Monday, June 16, 2014

Razorback Foundation ran a deficit in most recent tax year: Severance, speaking fees cost millions

Posted By on Mon, Jun 16, 2014 at 1:44 PM

click to enlarge imgres.jpg
Arkansas Business this week has compiled a report on the best-paid nonprofit officials in Arkansas, using the public 990 tax forms nonprofits are required to file. Seven doctors or hospital administrators led the way with compensation of more than $1 million each, Dr. Ali Krisht, a neurosurgeon at St. Vincent Health, was No. 1 with $1.3 million in tax year 2013.

This reminded me that I hadn't checked in a while on the Razorback Foundation, the secretive, university-controlled putative non-profit that supports athletics at the University of Arkansas-Fayetteville. It is powered in part by premium ticket sales handled by public employees of the university.

Good timing. Guidestar, an organization that amasses information on nonprofits, now has the 990 filed for the tax year ending June 30, 2013. It was filed earlier in 2014.

Here's the full report.
Some $2.6 million in Razorback Foundation spending went to high-level executives and current and former UA athletic figures.

The highlights:

In the tax year covered by the report, the foundation had $28 million in total revenue, versus $37.7 the year before. Expenses exceeded revenue by $9.3 million, versus a $20.7 million surplus the year before. The Foundation sent $30.6 million in support of UA sports — scholarships, construction and similar. That was a substantial increase over the previous year, likely a product of the big construction needs.  The Foundation relied on reserves to cover the spending. At the end of the year, it had about $39 million in assets versus $47 million the year before.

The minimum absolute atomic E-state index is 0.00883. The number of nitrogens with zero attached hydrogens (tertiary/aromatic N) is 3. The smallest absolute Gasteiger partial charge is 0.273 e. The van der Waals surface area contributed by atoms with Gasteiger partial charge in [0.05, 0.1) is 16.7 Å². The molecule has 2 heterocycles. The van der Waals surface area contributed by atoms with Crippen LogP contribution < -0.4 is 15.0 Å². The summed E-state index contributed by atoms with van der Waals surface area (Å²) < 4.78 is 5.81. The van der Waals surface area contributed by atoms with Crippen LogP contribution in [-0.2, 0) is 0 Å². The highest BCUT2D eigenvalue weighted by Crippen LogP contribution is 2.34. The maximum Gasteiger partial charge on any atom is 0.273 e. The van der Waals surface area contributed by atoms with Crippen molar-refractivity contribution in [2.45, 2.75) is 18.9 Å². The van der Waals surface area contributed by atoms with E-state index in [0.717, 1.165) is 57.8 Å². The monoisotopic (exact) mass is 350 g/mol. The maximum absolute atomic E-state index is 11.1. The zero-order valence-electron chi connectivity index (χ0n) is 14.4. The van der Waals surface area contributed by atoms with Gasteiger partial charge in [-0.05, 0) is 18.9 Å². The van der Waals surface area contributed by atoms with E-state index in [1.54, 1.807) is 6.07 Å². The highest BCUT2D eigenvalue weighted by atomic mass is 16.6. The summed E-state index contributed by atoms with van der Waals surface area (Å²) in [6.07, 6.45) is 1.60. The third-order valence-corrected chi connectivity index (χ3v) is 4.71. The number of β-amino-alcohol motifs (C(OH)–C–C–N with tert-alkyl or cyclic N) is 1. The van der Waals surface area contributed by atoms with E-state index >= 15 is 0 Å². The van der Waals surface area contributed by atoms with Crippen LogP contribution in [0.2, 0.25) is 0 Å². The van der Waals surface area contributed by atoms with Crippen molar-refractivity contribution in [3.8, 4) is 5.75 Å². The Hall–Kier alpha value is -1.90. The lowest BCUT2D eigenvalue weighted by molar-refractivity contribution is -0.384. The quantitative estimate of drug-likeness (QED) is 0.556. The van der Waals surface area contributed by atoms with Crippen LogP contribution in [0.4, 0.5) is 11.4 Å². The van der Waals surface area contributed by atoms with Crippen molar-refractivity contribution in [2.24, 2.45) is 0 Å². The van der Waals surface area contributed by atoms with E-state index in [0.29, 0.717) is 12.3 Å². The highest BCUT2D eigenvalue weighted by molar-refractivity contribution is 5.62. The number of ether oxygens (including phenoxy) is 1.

INDIVIDUAL COMPENSATION (all figures below rounded off):

Norm DeBriyn, associate director, $126,000

Sean Rochelle, executive director, $121,000

Billye Veteto, chief financial officer, $106,000

Harold Horton, former foundation director, $158,000

PAYMENT TO INDEPENDENT CONTRACTORS

Mike Anderson, basketball coach, $700,000 for "speaking engagements."

Frank Broyles, former athletic director, $417,000 for "speaking engagements." (His emeritus status with the UA and foundation ends June 30.)

John Pelphrey, former basketball coach, $410,000 for contract buyout.

John L. Smith, former football coach, $300,000 for "speaking engagements."

Bobby Petrino, former football coach fired in April 2012, $291,000 for "speaking engagements."

TRANSACTIONS WITH 'INTERESTED PARTIES'

Jeff Long, UA athletic director, $400,000 loan from  foundation (balance due said to be $454,000) for life insurance.

I'd ask for more details about some of these things but Sean Rochelle has never returned a call from the Arkansas Times. And the athletic department  refers questions to the foundation. It will be a true public university athletic program the day this $30 million operation, built on the backs of fans, public university students and facilities on public property, is open to the same scrutiny the rest of the university receives. Same goes for the UA Foundation.